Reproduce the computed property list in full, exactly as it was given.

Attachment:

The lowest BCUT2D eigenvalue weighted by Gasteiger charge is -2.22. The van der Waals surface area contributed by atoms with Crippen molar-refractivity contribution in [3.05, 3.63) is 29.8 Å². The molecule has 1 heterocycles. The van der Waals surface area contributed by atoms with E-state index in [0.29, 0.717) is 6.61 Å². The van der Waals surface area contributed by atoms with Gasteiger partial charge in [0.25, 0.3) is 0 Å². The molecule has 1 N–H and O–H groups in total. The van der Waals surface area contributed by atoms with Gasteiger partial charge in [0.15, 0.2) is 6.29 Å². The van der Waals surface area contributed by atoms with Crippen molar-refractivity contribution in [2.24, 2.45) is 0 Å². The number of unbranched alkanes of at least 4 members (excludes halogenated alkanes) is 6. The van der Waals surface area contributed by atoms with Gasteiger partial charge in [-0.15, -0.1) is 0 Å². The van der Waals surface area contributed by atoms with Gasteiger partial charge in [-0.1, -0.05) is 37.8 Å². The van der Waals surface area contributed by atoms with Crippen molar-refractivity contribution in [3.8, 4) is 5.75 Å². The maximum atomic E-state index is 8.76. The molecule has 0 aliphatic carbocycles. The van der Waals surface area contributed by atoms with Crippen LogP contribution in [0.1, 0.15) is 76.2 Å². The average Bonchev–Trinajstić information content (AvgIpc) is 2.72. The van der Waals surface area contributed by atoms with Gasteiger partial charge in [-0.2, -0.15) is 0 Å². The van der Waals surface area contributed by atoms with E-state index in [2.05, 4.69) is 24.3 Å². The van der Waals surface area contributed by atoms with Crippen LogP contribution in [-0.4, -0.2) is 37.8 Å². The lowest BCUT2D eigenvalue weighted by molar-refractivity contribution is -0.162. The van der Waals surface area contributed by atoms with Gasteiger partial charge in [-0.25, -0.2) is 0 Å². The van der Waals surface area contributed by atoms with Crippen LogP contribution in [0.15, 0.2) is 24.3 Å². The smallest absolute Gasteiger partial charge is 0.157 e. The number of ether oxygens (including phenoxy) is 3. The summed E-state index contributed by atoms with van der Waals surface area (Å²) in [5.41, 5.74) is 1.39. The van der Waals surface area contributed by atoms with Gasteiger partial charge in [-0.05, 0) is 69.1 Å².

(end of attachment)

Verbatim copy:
The lowest BCUT2D eigenvalue weighted by Gasteiger charge is -2.22. The van der Waals surface area contributed by atoms with Crippen molar-refractivity contribution in [3.05, 3.63) is 29.8 Å². The molecule has 1 heterocycles. The van der Waals surface area contributed by atoms with E-state index in [0.29, 0.717) is 6.61 Å². The van der Waals surface area contributed by atoms with Gasteiger partial charge in [0.25, 0.3) is 0 Å². The molecule has 1 N–H and O–H groups in total. The van der Waals surface area contributed by atoms with Gasteiger partial charge in [0.15, 0.2) is 6.29 Å². The van der Waals surface area contributed by atoms with Crippen molar-refractivity contribution in [2.24, 2.45) is 0 Å². The number of unbranched alkanes of at least 4 members (excludes halogenated alkanes) is 6. The van der Waals surface area contributed by atoms with Gasteiger partial charge in [-0.15, -0.1) is 0 Å². The van der Waals surface area contributed by atoms with Gasteiger partial charge in [-0.1, -0.05) is 37.8 Å². The van der Waals surface area contributed by atoms with Crippen molar-refractivity contribution in [3.8, 4) is 5.75 Å². The maximum atomic E-state index is 8.76. The molecule has 0 aliphatic carbocycles. The van der Waals surface area contributed by atoms with Crippen LogP contribution in [0.1, 0.15) is 76.2 Å². The average Bonchev–Trinajstić information content (AvgIpc) is 2.72. The van der Waals surface area contributed by atoms with Gasteiger partial charge in [-0.2, -0.15) is 0 Å². The van der Waals surface area contributed by atoms with E-state index in [2.05, 4.69) is 24.3 Å². The van der Waals surface area contributed by atoms with Crippen LogP contribution in [-0.4, -0.2) is 37.8 Å². The lowest BCUT2D eigenvalue weighted by molar-refractivity contribution is -0.162. The van der Waals surface area contributed by atoms with Gasteiger partial charge in [-0.25, -0.2) is 0 Å². The van der Waals surface area contributed by atoms with Crippen LogP contribution in [0.15, 0.2) is 24.3 Å². The smallest absolute Gasteiger partial charge is 0.157 e. The number of ether oxygens (including phenoxy) is 3. The summed E-state index contributed by atoms with van der Waals surface area (Å²) in [5.41, 5.74) is 1.39. The van der Waals surface area contributed by atoms with Gasteiger partial charge in [-0.05, 0) is 69.1 Å².